Nicolas Claidière
Laboratoire de psychologie cognitive
Aix-Marseille University, CNRS
13331 Marseille, France

The transmission of genes and culture: a questionable analogy

pdf iconClaidière, N. and J.-B. André (2012). “The Transmission of Genes and Culture: A Questionable Analogy.” Evolutionary Biology 39(1): 12-24.

See the following comments too:

  • Hallgrimsdottir, H. (2012). “The GTM Analogy: The “Organismic” Metaphor Revisited?” Evolutionary Biology 39(1): 27-29.
  • Weiss, K. (2012). “Analogy Recapitulating Homology?” Evolutionary Biology 39(1): 25-26.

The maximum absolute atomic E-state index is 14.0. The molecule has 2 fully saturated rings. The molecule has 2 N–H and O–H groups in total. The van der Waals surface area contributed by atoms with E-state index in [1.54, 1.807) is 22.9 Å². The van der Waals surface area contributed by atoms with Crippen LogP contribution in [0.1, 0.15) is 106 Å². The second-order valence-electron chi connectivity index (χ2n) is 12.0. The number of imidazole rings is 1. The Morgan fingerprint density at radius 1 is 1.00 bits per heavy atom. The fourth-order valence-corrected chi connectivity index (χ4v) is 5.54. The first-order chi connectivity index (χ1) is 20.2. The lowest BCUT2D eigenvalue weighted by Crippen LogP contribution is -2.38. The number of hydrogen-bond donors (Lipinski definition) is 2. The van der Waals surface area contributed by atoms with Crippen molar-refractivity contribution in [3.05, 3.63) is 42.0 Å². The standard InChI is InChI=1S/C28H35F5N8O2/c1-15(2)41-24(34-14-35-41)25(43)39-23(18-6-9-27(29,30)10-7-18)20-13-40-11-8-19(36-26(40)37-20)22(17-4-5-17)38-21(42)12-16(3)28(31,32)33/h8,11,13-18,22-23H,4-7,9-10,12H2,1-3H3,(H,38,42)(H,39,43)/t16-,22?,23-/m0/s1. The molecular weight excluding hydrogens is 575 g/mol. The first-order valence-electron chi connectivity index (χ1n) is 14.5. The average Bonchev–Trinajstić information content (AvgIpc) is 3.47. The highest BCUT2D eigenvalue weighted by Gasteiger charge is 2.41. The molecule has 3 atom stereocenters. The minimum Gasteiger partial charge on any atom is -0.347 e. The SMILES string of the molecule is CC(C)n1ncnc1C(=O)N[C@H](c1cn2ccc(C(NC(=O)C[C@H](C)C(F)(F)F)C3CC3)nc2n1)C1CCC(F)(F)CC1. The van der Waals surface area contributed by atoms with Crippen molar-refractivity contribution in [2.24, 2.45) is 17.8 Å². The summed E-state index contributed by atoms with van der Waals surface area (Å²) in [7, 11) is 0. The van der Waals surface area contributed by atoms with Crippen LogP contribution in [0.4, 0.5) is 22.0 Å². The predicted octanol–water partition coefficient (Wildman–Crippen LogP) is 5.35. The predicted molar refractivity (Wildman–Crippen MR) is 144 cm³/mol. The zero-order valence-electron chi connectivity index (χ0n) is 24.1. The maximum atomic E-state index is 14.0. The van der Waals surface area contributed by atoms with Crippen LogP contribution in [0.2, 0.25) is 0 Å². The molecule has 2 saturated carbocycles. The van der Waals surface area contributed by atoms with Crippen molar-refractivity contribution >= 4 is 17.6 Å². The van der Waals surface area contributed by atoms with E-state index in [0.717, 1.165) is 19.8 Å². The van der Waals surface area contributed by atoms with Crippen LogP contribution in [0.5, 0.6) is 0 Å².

Abstract: Modes of cultural transmission are, by analogy with modes of genetic transmission, ways in which cultural information is transmitted between individuals. Despite its importance across the behavioral sciences and for theories of cultural evolution, no attempts have been made, to our knowledge, to critically analyze this analogy. We here aim at such detailed comparison and show that the fundamental role of modes of transmission in biology results mainly from two properties of genetic transmission: (i) what is transmitted generally does not influence the way in which it is transmitted; (ii) there is a limited number of simple and stable modes. In culture however, modes of transmission generally lack these two fundamental properties. In particular, in culture it is often the rate of evolutionary change that determines the mode of transmission. We offer some tentative explanation regarding the origins of such a fundamental difference and we conclude that cultural transmission modes are not causal mechanisms that govern the transmission of culture but mere descriptions of the way culture happens to be transmitted at a given time in a given community. This shows the limit of the analogy between biological and cultural evolution and suggests that evolutionary models and theories differ substantially between the two domains.

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